2. Hi Robin,I don’t think the working mom thing is working out too well for most families. Many get addicted to the income, consumption, and debt.I think there probably are some real spiritual benefits to the agrarian lifestyle. The comment in the article about Arminian theology was a red herring. But I do think that the affluence of the industrial age has had a corroding influence on the church.

  3. Happy New Year!When hubby and I were engaged 25 years ago, he told me one day that his mom told him he needed to ask me if I wanted to continue to work once we got married. Having been raised by a single mom, I had never even entertained the thought and responded ‘but what would I do’? I couldn’t imagine what someone did at home. ttk

  4. Good stuff and good teaching for your church. They are blessed to have you there.I find a lot to like in that simpler life style, but I find that the temptation is to like thinking and talking about it, not living it. I'm also a little convicted in that my wife is back to work now after being home for about 12 years. She's now got her bachelors and next year will have her CPA. She's taking summers off for the kids, but will likely work through the summer starting in 2010.So a question. With the kids now turning 10, 12 & 14 soon and more self reliant and able to help around the house, we feel good about her returning to work 25 hours per week (more during tax time). Our goal is not to move to a bigger house (though that's tempting) but to get out of the modest debt we have, save for our older years, help our kids through college and be better equipped to give more and meet more needs. I'm interested in your impressions of that plan. Obviously, when the kids are grown, having Mom go back to work isn't a problem, but how soon is too soon?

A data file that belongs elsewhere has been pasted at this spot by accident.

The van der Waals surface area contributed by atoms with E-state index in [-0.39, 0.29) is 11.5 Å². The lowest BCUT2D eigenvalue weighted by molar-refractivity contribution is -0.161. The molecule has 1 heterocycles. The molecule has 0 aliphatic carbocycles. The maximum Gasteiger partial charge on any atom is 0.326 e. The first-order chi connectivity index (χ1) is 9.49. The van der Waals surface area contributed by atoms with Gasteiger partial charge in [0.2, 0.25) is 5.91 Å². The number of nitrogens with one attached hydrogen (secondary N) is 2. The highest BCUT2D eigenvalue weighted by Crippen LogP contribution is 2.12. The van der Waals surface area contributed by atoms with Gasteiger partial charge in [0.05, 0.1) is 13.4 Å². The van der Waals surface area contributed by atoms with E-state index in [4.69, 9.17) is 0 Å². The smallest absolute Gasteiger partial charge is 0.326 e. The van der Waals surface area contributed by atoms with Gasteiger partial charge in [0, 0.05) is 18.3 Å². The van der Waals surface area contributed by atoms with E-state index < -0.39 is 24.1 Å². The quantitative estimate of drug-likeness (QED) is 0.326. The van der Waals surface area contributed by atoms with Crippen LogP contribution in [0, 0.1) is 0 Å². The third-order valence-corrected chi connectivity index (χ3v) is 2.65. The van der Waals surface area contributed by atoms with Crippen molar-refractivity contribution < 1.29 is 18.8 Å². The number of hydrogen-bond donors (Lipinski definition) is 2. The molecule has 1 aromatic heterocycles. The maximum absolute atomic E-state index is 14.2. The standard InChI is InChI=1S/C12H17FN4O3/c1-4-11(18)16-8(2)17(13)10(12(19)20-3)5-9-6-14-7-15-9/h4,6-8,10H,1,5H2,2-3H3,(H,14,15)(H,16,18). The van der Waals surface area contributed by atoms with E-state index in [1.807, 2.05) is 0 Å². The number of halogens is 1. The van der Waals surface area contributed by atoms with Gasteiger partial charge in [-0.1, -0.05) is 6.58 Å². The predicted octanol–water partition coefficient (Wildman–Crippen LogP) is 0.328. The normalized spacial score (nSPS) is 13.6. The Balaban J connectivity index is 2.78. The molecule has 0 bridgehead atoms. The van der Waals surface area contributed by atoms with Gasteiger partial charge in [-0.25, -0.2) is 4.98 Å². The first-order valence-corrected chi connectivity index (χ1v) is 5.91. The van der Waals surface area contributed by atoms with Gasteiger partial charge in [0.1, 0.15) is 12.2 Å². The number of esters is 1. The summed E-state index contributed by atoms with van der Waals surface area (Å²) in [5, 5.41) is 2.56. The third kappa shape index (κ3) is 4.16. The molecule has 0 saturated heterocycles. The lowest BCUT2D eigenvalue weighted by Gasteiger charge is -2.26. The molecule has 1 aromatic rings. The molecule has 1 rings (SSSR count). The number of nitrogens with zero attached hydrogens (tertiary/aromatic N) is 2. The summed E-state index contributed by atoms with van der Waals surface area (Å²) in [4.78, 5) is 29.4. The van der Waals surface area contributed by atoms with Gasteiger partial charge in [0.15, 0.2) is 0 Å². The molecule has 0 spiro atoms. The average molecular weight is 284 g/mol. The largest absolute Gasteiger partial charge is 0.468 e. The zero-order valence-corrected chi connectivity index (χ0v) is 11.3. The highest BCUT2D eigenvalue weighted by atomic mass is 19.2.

5. Salguod, When the kids were in school, my wife occasionally worked a day as a substitute teacher. That way her work day ended when the kids’ school day ended. And a good percentage of the days, she did not work, so she had opportunity to serve, and to take care of household matters. How much is too much? I think it is a judgment call. The indicators that it is too much include things like stress, conflict, and not feeling like you have any time to give to serving others.She went back to full time work when the kids started college. I have mixed feelings about that, but it certainly helped us pay for college. We were budgeted to live on my salary, so hers could be used to pay college expenses.